A couple of major things changed in the first half of this year. The labor participation rate dropped really significantly during COVID and wasn't recovering even through late 2022. Now, in 2023, the labor participation rate continues to tick upwards with significant improvement among prime-age and older workers. This recovery is in the favor of employers, with more people coming into the workforce.
One of the major contributors of inflation is wage growth. In 2021 and in 2022, wage growth was growing very significantly. And while it's still growing in the first half of this year, the rate at which wages are growing has pulled back pretty significantly. From a non-employment rate perspective, we're at really historically low levels that we have been for basically all of 2022 and all of 2023, so far.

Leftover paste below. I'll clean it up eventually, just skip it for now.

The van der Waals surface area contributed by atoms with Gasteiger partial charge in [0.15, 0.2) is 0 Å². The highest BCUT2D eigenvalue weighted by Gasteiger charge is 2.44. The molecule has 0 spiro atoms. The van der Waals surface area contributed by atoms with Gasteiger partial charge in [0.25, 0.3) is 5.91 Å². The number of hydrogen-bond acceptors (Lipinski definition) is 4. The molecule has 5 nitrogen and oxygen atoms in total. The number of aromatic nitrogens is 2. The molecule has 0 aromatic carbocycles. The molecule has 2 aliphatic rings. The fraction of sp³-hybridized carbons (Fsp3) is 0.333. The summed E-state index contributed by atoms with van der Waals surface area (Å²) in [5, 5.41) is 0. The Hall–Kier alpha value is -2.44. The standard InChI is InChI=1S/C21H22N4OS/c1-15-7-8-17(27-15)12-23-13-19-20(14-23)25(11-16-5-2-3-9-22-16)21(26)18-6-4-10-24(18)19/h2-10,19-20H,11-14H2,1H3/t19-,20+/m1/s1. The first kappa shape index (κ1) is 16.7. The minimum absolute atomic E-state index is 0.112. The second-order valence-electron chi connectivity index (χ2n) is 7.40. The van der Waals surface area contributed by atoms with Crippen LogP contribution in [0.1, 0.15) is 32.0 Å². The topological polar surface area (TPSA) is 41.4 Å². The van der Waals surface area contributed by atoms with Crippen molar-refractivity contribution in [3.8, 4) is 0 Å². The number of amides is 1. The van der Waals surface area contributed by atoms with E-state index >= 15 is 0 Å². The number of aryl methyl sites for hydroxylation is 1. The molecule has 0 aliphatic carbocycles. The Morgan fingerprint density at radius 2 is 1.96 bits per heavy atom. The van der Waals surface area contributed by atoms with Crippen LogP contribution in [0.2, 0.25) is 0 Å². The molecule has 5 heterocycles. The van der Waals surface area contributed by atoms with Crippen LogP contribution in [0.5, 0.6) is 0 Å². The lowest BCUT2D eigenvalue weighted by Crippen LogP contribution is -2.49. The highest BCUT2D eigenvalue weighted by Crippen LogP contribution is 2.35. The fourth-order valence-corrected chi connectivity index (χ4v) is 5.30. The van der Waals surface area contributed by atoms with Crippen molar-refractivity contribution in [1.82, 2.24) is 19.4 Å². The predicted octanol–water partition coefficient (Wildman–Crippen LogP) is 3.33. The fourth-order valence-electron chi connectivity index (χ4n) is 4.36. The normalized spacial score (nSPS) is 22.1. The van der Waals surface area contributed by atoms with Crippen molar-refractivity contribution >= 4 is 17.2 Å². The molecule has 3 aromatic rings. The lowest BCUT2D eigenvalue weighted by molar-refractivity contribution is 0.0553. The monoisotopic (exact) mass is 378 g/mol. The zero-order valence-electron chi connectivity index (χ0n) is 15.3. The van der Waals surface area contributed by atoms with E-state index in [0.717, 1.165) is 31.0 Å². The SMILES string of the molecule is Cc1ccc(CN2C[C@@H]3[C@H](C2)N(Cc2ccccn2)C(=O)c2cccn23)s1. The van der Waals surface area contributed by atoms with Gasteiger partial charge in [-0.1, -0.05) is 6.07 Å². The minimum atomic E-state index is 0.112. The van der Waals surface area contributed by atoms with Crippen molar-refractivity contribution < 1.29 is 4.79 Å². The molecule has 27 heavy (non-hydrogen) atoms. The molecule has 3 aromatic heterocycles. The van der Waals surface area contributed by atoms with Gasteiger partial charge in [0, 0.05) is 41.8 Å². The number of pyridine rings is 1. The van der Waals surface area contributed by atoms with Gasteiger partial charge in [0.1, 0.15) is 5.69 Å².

In 2020, there was a huge spike in unemployment due to COVID-19, but there was a very quick recovery. Right now, in 2023, we’re experiencing record levels of low unemployment. Pre-pandemic, we were just north of four percent, and that was considered a competitive hiring environment from an employer standpoint.
Pre-pandemic, the job market was considered a job seeker’s market. Now, in 2023, it’s even more competitive in terms of unemployment levels. Part of that is due to some of the workers that left the workforce during the pandemic are starting to join the workforce again, also contributing to a lower unemployment rate in 2023, prior to the unemployment rate in 2020.